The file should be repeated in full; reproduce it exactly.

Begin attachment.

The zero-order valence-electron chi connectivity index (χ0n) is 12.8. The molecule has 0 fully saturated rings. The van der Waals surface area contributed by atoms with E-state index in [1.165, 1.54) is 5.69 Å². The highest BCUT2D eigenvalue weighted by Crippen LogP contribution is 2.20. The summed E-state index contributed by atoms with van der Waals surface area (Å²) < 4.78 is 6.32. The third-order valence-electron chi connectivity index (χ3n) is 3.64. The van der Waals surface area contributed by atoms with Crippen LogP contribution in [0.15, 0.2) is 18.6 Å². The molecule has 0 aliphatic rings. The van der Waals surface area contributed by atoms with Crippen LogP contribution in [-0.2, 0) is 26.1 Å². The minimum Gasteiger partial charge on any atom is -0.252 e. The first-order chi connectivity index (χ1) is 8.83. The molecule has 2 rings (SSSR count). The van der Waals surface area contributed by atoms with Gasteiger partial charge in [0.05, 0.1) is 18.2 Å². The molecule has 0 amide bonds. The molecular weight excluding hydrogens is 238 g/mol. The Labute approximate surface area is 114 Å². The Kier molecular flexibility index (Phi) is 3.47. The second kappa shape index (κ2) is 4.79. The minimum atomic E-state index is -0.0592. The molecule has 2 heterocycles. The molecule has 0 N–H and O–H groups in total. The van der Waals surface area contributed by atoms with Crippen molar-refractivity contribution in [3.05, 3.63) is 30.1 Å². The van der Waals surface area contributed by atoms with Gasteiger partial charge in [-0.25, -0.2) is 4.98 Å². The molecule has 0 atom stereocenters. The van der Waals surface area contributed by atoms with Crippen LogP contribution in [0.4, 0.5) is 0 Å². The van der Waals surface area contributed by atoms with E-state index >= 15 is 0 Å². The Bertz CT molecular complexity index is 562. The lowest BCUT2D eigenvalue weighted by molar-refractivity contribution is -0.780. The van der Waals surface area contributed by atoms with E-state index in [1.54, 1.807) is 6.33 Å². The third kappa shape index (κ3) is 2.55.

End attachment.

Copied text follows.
The zero-order valence-electron chi connectivity index (χ0n) is 12.8. The molecule has 0 fully saturated rings. The van der Waals surface area contributed by atoms with E-state index in [1.165, 1.54) is 5.69 Å². The highest BCUT2D eigenvalue weighted by Crippen LogP contribution is 2.20. The summed E-state index contributed by atoms with van der Waals surface area (Å²) < 4.78 is 6.32. The third-order valence-electron chi connectivity index (χ3n) is 3.64. The van der Waals surface area contributed by atoms with Crippen LogP contribution in [0.15, 0.2) is 18.6 Å². The molecule has 0 aliphatic rings. The van der Waals surface area contributed by atoms with Crippen LogP contribution in [-0.2, 0) is 26.1 Å². The minimum Gasteiger partial charge on any atom is -0.252 e. The first-order chi connectivity index (χ1) is 8.83. The molecule has 2 rings (SSSR count). The van der Waals surface area contributed by atoms with Gasteiger partial charge in [0.05, 0.1) is 18.2 Å². The molecule has 0 amide bonds. The molecular weight excluding hydrogens is 238 g/mol. The Labute approximate surface area is 114 Å². The Kier molecular flexibility index (Phi) is 3.47. The second kappa shape index (κ2) is 4.79. The minimum atomic E-state index is -0.0592. The molecule has 2 heterocycles. The molecule has 0 N–H and O–H groups in total. The van der Waals surface area contributed by atoms with Crippen molar-refractivity contribution in [3.05, 3.63) is 30.1 Å². The van der Waals surface area contributed by atoms with Gasteiger partial charge in [-0.25, -0.2) is 4.98 Å². The molecule has 0 atom stereocenters. The van der Waals surface area contributed by atoms with Crippen LogP contribution in [0.4, 0.5) is 0 Å². The van der Waals surface area contributed by atoms with E-state index >= 15 is 0 Å². The Bertz CT molecular complexity index is 562. The lowest BCUT2D eigenvalue weighted by molar-refractivity contribution is -0.780. The van der Waals surface area contributed by atoms with E-state index in [1.54, 1.807) is 6.33 Å². The third kappa shape index (κ3) is 2.55.